Surface's historical thriller, set in Cuba and Miami, is often found in bookstores like Borders amid the works of other Hoosier authors and stories, such as The LaSalle Street Murder by Carol Sisson or Hoosiers in Hollywood by David C. Smith.

Mumm and Borders have been a "godsend," Surface says. "Once they saw our book and our (promotional) materials, they agreed to take it into their stores. We had our first book signing Jan 14, 2007, at Borders in Greenwood. We sold 66 books."

Surface, a 1981 IUPUI political science graduate, had expressed the urge to write a book for about a year when — on Thanksgiving Day 2001 — his wife challenged him to "stop talking and write." Monica, a 1982 IUPUI business graduate, came in that day, plopped a new laptop on the table in front of her husband, and said, "get started."

Surface first tried a traditional approach to writing.

"Everyone says you should start off with an outline," he says. "I tried it, but it didn't work."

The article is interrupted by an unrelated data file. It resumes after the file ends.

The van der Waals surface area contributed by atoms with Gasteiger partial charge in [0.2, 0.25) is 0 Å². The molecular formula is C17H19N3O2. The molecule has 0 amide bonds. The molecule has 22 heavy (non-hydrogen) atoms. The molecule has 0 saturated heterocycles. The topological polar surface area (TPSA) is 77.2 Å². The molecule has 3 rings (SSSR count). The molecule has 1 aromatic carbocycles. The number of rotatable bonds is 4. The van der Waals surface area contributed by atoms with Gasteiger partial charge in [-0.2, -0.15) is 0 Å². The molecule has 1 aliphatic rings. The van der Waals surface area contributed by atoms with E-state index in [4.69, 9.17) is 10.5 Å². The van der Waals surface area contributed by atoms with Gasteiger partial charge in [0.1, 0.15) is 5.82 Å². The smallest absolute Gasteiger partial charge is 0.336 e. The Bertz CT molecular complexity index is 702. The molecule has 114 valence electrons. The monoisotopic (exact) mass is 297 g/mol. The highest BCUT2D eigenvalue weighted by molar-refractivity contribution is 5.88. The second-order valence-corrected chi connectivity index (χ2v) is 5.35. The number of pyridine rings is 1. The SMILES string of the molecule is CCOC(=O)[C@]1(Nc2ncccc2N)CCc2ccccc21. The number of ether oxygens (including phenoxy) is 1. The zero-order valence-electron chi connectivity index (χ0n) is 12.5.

So he replaced the outline approach with stacks of 3-by-5 cards on which he first crafted his characters' profiles before turning to fleshing out the novel with its numerous subplots.

Forgoing a traditional outline-based approach, Surface organized the book with 3-by-5 cards.

"At first it was a little harder than I thought it would be. But as I got to doing it, these things kept forming in my mind, these plots and these characters and how I was going to tie them all together," he says.

He wrote the first third of the book on those 3-by-5s, but kept track of the plot twists chapter-by-chapter on regular notebook paper. "It was old-fashioned, but it served my purpose," Surface says.

His political studies at IUPUI, including an international politics course taught by Professor Richard Fredland, proved invaluable in crafting a tale with references to the Bay of Pigs, Castro's takeover of Cuba and Operation Peter Pan, Surface says.

Fredland, now retired, recalled the course curriculum. "We covered Castro in great detail," Fredland says.

Both Fredland and Surface recall the student receiving a poor score on a paper in Fredland's class.